DAVOS, Switzerland -- President Barack Obama plans to accelerate the pace of American aid to Egypt by redirecting non-urgent aid slated for other countries, a top U.S. diplomat said Wednesday.
Speaking on the sidelines of the annual World Economic Forum, Undersecretary of State Robert Hormats said Washington wants to provide more immediate benefits to the most populous Arab nation, which earlier this month conducted its first democratic elections in decades.
Besides redirecting some foreign aid, funding in the pipeline for long-term programs in Egypt would be shifted to quick-impact projects, Hormats said.
Congress approved $1.3 billion in military aid to Egypt for the current fiscal year, but with conditions attached. It also approved $250 million in economic aid, as well as an "enterprise fund" of up to $60 million.
It was unclear whether the total amount of U.S. aid to Egypt would be increased.
"Whether it's an increase or whether it's reprioritizing existing assistance, we're still working this out," Hormats said.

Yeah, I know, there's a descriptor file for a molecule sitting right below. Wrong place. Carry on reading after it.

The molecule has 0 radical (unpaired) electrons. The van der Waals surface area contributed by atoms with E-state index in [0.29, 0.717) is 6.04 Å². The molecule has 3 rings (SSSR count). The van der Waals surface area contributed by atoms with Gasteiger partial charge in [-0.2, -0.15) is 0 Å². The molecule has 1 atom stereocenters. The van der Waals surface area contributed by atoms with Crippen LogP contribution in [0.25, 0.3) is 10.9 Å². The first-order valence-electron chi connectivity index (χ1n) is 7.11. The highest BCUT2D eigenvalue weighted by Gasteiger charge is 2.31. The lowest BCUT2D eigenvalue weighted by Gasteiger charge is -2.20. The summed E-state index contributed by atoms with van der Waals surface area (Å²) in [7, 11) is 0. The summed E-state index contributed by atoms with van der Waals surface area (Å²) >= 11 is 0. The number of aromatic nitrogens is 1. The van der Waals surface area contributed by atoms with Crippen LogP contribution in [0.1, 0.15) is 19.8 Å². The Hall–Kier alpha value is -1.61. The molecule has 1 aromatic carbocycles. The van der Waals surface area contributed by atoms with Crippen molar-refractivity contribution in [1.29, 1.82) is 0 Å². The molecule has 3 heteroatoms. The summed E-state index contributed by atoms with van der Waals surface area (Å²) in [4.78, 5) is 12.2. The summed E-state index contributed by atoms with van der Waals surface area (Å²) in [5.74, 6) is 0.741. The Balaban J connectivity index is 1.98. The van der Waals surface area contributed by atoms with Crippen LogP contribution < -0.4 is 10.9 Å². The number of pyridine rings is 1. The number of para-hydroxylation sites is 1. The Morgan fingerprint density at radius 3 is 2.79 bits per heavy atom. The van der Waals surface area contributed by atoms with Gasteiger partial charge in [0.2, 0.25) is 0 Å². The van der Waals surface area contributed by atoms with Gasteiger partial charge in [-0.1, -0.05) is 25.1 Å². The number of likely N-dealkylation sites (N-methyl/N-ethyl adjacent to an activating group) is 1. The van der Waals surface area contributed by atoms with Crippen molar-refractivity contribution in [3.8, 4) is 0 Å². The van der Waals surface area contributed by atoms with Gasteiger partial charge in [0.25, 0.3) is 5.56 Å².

Also, he said, the White House had not made any decisions and that he was providing Washington's "broad thinking" on the subject.
The United States wants to be seen as doing more to assist a hoped-for democratic evolution in Egypt, where the military still holds ultimate power on the first anniversary of protests that ousted President Hosni Mubarak, Hormats said.
In his State of the Union address Tuesday, Obama said the United States had a "huge stake in the outcome" of the revolutions that have swept the Arab world but offered no concrete proposals for additional assistance.
Retuers contributed to this report.
Get instant updates from NBC News correspondent Ayman Mohyeldin on Twitter: